In your case you have 4 points and 3 intervals. The number of unknowns is 12, as for each interval there are 4 unknowns (the cubic part).

• Points on given nodes (4 equations)
• Interval end points match (2 equations)
• Interval end slopes match (2 equations)
• Interval end curvature match (2 equations)
• End point cuvature zero (2 equations)

In total you have 12 equations with 12 unknowns.

See http://www.physics.utah.edu/~detar/phys6720/handouts/cubic_spline/cubic_spline/node1.html for more details. Also wikipedia has a nice write-up.

For your case the solution is

$$y(x)=\begin{cases} \frac{2x(7-2x^{2})}{5} & x=0\ldots1\\ \frac{5x^{3}-27x^{2}+41x-9}{5} & x=1\ldots2\\ \frac{-x^{3}+9x^{2}-31x+39}{5} & x=2\ldots3 \end{cases}$$

## Details

To find the splines, for each interval you have a function like

$$y_i(x) = y_i + B_i (x-x_i) + C_i (x-x_i)^2 + D_i (x-x_i)^3$$

where $(x_i,y_i)$ are the coordinate pairs the spline. Actually, if you define the next pair as $(x_i+h,y_{i+1})$ where $h=x_{i+1}-x_i$ then

$$y_i(x) = y_i + \frac{y_{i+1}-y_i}{h} (x-x_i) + C_i (x-x_i) (x-x_i-h) + D_i (x-x_i) \left((x-x_i)^2-h^2\right)$$ which of course has $y(x_{i+1}=x_i+h) = y_{i+1}$

$$y'(x) = \frac{y_{i+1}-y_i}{h} + C_i \left( 2 (x-x_i)-h\right) +D_i \left( 3 (x-x_i)^2-h^2 \right) \\ y''(x) = 2 C_i + 6 D_i (x-x_i)$$

Now at the end-points of the $i$th interval

\begin{aligned} {y'}_i & = \frac{y_{i+1}-y_i}{h} - C_i h - D_i h^2 & {y'}_{i+1} &= \frac{y_{i+1}-y_i}{h} + C_i h + 2 D_i h^2 \\ {y''}_i & = 2 C_i & {y''}_{i+1} & = 2 C_i + 6 D_i h \end{aligned}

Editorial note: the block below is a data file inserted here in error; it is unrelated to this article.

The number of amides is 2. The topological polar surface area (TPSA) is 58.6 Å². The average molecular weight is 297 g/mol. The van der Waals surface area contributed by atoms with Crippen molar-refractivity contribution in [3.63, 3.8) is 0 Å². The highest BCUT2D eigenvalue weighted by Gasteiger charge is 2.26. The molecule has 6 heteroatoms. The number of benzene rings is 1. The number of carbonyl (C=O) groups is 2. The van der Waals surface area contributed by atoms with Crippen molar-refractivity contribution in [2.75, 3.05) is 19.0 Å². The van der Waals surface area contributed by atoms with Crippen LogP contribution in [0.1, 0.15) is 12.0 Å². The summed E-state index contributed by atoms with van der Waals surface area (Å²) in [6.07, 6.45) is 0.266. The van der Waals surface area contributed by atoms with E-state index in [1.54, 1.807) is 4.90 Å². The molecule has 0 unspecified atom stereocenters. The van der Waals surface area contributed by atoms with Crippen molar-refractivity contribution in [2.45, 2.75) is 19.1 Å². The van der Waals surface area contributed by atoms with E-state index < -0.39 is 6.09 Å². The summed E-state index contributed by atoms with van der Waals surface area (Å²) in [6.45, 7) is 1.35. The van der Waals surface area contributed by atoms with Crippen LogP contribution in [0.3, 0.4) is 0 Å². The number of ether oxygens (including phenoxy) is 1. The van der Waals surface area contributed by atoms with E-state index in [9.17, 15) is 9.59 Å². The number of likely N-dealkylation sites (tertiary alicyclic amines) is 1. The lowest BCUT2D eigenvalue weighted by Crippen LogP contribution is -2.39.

Our curves already pass through the points, and constraints need to be developed for continuity.

A natural spline has the first and last point with zero curvature. If there are $n+1$ points, with $n$ intervals, then the ends points have

\begin{aligned} 2 C_1 & = 0 & 2 C_n + 6 D_n h & = 0 \end{aligned}

Between each interval with $i=2\ldots n$ the slope and curvature match are

\begin{aligned} \frac{y_i-y_{i-1}}{h} + C_{i-1} h + 2 D_{i-1} h^2 &= \frac{y_{i+1}-y_i}{h} - C_i h - D_i h^2 \\ 2 C_{i-1} + 6 D_{i-1} h & = 2 C_i \end{aligned}

These are $2 + 2 (n-1) = 2 n$ equations and there are $n$ unknowns of $C_i$ and $n$ unknowns of $D_i$ for a total of $2n$ unknowns. The problem is well defined at this point and solvable. Someone please check my math because I might have made a mistake somewhere.

NOTE: I have assumed constant interval with $h = x_{i}-x_{i-1}$, but that above can be adapted to a varying grid also.

• Okay, @ja72 this all looks like it makes sense. I see the difference between the answer above and your response. You are correct that the Natural Cubic Spline is whats desired. You say that there's 12 equations, what do they look like? Is it a system I can solve using other methods? – Neurax Dec 12 '13 at 2:04
• If you have access to a computer programming environment there are numerous cubic spline routines available. If you want to solve by hand, then be ready for some fun algebra. – John Alexiou Dec 13 '13 at 1:32
• Ok, I have added the details on what the equations look like. – John Alexiou Dec 13 '13 at 2:09